At the Armed Forces Communications and Electronics Association’s Defensive Cyber Operations Symposium on April 20th, DISA Director LTG Alan R. Lynn described a shift in attackers’ operations. Lynn stated that it’s become “snatch and grab” rather than following traditional intelligence techniques of using good tradecraft (the set of an attacker’s operational techniques and tools) to compromise, monitor, and accomplish the mission while avoiding detection.
In essence, while an attacker might have evaded detection in the past by operating in a way that avoids triggering network security sensors, a modern attacker is more likely to throw caution to the wind and hope to accomplish their mission against you quickly and decisively before your IT staff have a chance to react.
While I can see the tactical benefits of each (and we make use of both sets of tactics on our penetration tests), I would hesitate to say that the game has changed. Attackers vary in sophistication, motivation, and targeting. An attacker that is targeting a large number of companies, for the purposes of direct profit, and with a common attack technique is more likely to choose the path “smash and grab”.
The truly dangerous attackers, however, that have selected you as a specific target, have the goal of stealing your data or impacting your operations, and will dedicate the resources and time needed to do so, will not throw it away with quick and easily detected action. Time is on their side, and they will patiently take advantage of it.
When your organization becomes the target, the attackers that have chosen you are likely to realize the benefits of not showing their cards too soon. Knowing that breaches, on average, aren’t detected for months, if they are detected at all, the attacker will have time to make the most of their access and will not invite trouble by operating quickly or loudly. More likely, they will operate at the pace of your business. By watching you via your workstations, email, scanned documents, voice-over-IP phones and other communications, they could accomplish their goals without attacking your more closely-watched systems.
Another statement made by Lynn, “they’re going after senior leaders at their offices and at home”, leading up to the point “it’s a different word”, brings the message back around to a very real and uncomfortable truth I’ve been putting in front of clients for some time. Your attackers will take advantage of you or your employees in truly detestable and unfair ways.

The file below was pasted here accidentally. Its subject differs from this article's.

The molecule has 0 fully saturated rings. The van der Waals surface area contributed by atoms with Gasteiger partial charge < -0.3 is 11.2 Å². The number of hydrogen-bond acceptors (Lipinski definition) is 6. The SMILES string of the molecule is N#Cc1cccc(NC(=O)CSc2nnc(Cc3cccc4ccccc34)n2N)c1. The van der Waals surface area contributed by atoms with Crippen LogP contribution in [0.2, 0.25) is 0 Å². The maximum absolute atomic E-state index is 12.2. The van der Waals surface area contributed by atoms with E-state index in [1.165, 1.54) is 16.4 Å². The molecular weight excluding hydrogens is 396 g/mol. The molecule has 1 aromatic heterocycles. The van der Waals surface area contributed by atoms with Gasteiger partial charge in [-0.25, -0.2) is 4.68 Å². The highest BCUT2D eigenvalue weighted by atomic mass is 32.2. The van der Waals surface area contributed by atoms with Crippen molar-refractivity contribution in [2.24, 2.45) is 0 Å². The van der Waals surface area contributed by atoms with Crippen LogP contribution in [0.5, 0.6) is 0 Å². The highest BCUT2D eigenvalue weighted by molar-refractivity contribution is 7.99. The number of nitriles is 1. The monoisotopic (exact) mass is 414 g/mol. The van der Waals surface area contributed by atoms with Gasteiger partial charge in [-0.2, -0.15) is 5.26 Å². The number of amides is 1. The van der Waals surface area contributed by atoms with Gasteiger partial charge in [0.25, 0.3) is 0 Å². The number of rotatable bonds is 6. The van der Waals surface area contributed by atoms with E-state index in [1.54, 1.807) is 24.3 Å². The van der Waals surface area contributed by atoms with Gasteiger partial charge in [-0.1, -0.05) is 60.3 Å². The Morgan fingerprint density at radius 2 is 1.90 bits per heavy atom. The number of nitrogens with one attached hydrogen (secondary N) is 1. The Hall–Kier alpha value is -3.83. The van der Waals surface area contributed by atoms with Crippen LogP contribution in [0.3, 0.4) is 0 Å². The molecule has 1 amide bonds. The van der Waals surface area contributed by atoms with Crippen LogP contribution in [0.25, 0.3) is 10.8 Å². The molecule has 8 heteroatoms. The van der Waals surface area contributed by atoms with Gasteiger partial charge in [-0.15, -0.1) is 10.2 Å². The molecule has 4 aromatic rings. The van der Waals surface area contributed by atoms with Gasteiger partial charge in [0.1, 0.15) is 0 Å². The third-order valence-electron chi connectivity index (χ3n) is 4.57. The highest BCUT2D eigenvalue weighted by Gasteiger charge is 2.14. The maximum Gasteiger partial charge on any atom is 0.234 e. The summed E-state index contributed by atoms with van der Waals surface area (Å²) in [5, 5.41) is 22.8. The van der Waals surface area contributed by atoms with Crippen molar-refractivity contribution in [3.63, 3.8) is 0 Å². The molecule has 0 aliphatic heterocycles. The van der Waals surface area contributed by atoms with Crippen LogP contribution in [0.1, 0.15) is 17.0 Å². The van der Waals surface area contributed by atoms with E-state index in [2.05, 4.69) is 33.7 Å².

When performing our penetration tests, our ethical standards and legal boundaries prevent us from blackmailing staff to gain access, entrapping them into a course of action we define. A malicious attacker has no such limitation and will manipulate and attack your associates and families directly, in their homes, outside the scope of your company. At this point, an otherwise trustworthy employee becomes, unwillingly but silently, the “compromised node”. Launching the rest of their attack through access gained in this way, the attacker’s mission of stealing intellectual property, disrupting operations, or publicly leaking embarrassing information becomes much easier. This is the critical conversation we have with clients when describing the significance and importance of internal penetration tests. We know that malicious attackers will gain access to your network. We must quickly identify, respond, mitigate, and remediate cybersecurity threats and incidents.
A common misconception is that a cyberattack will “light up” the sensors, alerts, and level of traffic that network security staff spends so much time observing. In reality, your most dangerous cyberattackers are likely to be operating under your radar. Does your organization have the resources, capability, and mandate to identify advanced attackers operating on their own terms and timeline?
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